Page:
A Lancaster-based charity, dedicated to aiding refugees and asylum seekers, has been instructed to uninstall the fire doors recently placed in its new residence.

Global Link, a global education charity located in Lancaster, marked its 30th anniversary this year. The organisation primarily focuses on assisting refugees and asylum seekers in the district, currently engaging with over 600 vulnerable individuals. For several years, Global Link had been eager to acquire a building for stable, long-term headquarters. In April 2022, a supporter presented the charity with the opportunity to purchase a Grade II-listed residential building in the city centre. The property had been previously occupied by students for an extended period.

The charity successfully obtained permission to repurpose the building into a community education centre. In accordance with building and fire regulations, they replaced numerous old doors with fire doors, installed a fire alarm system, and added double plasterboard to many of the ceilings. Despite applying for listed building consent to make these modifications, the council's conservation department rejected the request. Subsequently, an enforcement notice has been issued to Global Link, instructing them to replace the fire doors with the original ones and to delicately remove the ceilings.

Gisela Renolds, Global Link’s Director, stated: "We are in a Kafkaesque situation where one department of the city council requires us to have full fire safety measures in place and another department is taking enforcement action against us because we do.

"When the planning department gave us planning permission for change of use, it should have been obvious to them, as it was to us, that we would need to implement requisite fire safety measures to comply with building and fire regulations.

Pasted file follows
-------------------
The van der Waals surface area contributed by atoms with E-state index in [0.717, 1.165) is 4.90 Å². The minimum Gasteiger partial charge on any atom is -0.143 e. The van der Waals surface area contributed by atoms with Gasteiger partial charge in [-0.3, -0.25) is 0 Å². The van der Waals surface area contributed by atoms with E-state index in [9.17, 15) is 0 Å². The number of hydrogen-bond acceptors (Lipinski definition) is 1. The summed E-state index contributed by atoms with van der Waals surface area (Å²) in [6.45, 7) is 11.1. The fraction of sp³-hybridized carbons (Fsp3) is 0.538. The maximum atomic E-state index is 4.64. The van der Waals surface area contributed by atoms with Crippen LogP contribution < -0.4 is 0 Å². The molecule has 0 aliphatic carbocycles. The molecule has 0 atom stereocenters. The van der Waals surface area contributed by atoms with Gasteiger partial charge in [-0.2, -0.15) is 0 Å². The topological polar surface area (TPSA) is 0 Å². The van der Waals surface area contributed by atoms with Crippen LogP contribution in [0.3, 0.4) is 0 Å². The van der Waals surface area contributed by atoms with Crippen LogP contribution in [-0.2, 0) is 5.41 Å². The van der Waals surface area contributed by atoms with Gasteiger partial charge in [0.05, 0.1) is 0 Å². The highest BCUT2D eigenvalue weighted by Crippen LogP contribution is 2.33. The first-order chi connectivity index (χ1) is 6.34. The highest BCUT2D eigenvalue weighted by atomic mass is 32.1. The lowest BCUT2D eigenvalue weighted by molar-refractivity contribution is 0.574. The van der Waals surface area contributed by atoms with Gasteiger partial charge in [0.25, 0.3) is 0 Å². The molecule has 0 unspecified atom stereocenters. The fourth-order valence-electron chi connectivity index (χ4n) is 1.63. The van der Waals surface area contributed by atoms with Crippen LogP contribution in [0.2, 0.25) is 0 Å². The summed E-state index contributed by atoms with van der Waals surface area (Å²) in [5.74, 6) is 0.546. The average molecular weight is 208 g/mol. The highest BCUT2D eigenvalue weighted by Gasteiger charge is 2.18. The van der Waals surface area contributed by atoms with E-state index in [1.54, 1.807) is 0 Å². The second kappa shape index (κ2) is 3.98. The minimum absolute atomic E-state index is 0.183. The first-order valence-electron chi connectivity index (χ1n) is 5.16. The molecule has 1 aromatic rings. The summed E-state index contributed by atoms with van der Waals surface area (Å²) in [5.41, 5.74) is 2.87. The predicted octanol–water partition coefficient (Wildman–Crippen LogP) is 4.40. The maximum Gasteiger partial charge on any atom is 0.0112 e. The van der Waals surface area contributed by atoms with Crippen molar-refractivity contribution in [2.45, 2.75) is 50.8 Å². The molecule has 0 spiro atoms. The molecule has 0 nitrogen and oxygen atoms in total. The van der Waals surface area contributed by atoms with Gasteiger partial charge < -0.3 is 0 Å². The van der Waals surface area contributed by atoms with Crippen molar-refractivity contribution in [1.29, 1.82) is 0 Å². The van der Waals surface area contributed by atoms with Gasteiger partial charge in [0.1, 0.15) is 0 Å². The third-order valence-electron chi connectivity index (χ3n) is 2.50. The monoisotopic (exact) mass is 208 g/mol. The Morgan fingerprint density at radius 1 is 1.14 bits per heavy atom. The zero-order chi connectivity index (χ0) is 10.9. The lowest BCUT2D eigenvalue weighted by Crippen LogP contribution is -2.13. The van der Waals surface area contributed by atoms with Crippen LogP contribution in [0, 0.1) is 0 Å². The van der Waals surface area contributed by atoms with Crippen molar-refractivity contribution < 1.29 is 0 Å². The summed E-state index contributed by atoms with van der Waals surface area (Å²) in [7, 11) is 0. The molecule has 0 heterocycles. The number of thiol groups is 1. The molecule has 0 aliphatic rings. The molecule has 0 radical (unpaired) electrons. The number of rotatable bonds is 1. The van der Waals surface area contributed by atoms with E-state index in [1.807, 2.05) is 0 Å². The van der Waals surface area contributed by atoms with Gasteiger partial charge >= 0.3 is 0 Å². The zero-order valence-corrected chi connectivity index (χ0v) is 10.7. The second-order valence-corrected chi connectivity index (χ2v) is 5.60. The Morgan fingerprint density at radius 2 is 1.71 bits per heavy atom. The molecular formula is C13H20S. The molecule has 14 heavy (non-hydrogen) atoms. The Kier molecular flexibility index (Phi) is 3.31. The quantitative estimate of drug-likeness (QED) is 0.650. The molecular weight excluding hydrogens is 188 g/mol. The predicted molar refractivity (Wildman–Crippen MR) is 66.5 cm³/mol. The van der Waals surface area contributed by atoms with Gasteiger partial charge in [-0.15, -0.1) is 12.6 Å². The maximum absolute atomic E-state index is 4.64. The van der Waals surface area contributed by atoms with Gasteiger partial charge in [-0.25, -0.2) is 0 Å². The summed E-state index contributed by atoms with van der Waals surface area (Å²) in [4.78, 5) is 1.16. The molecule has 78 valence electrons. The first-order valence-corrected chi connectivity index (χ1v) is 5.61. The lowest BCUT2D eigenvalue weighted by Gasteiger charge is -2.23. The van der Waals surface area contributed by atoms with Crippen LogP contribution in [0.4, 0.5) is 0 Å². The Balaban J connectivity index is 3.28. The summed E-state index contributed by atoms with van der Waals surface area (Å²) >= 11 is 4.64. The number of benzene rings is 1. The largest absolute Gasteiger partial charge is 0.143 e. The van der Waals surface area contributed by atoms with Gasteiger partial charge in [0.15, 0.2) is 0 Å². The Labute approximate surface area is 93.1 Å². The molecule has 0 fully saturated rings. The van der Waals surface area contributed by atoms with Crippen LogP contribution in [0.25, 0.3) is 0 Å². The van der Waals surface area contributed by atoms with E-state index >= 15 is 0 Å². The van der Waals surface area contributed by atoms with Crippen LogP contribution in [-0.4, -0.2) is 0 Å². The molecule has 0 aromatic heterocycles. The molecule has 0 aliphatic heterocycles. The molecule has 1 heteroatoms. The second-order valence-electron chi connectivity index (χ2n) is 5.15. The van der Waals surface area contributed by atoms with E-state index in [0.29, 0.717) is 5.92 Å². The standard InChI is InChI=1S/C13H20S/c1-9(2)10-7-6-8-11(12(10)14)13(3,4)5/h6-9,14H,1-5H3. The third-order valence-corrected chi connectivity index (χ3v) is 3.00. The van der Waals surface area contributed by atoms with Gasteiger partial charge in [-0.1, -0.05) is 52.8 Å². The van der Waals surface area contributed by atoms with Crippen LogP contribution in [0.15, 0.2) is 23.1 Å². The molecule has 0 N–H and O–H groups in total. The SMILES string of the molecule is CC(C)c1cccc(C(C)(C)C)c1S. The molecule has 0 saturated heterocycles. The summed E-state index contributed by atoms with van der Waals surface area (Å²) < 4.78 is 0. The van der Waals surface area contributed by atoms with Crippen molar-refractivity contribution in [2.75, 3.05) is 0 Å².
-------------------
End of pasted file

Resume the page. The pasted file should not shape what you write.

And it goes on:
"We provide an absolutely vital service to over 600 of the most vulnerable people in our community and need this building to continue to do so.

"We have now appealed against the enforcement action and hope that the planning department will drop it. We are storing the doors in our cellar to replace them again if the building returns to residential use in the future!"

A city council spokesman said: "The initial building regulations advice that the occupiers of the building received (to replace the doors) was not provided by the city council. It was provided by a private sector-approved inspector.

"We understand that the approved inspector is no longer handling this building regulation submission, and so the case has now reverted to the city council to remedy instead.

"Our primary focus and goal is to ensure all matters are fully addressed and that users of the building are safe. Our building control officers will work with colleagues from the fire service to achieve this.

"From a planning perspective, it is the responsibility of the owners/occupiers of the building to ensure that they have obtained full Listed Building Consent before they undertake work on the building.

"This is especially important because national legislation makes it clear that carrying out work without first obtaining Listed Building Consent where such works materially affect the historic or architectural significance of the building is an offence.

"While some local authorities may choose to pursue prosecution, the city council has instead served a Listed Building Enforcement Notice that sets out how the situation can be remedied."

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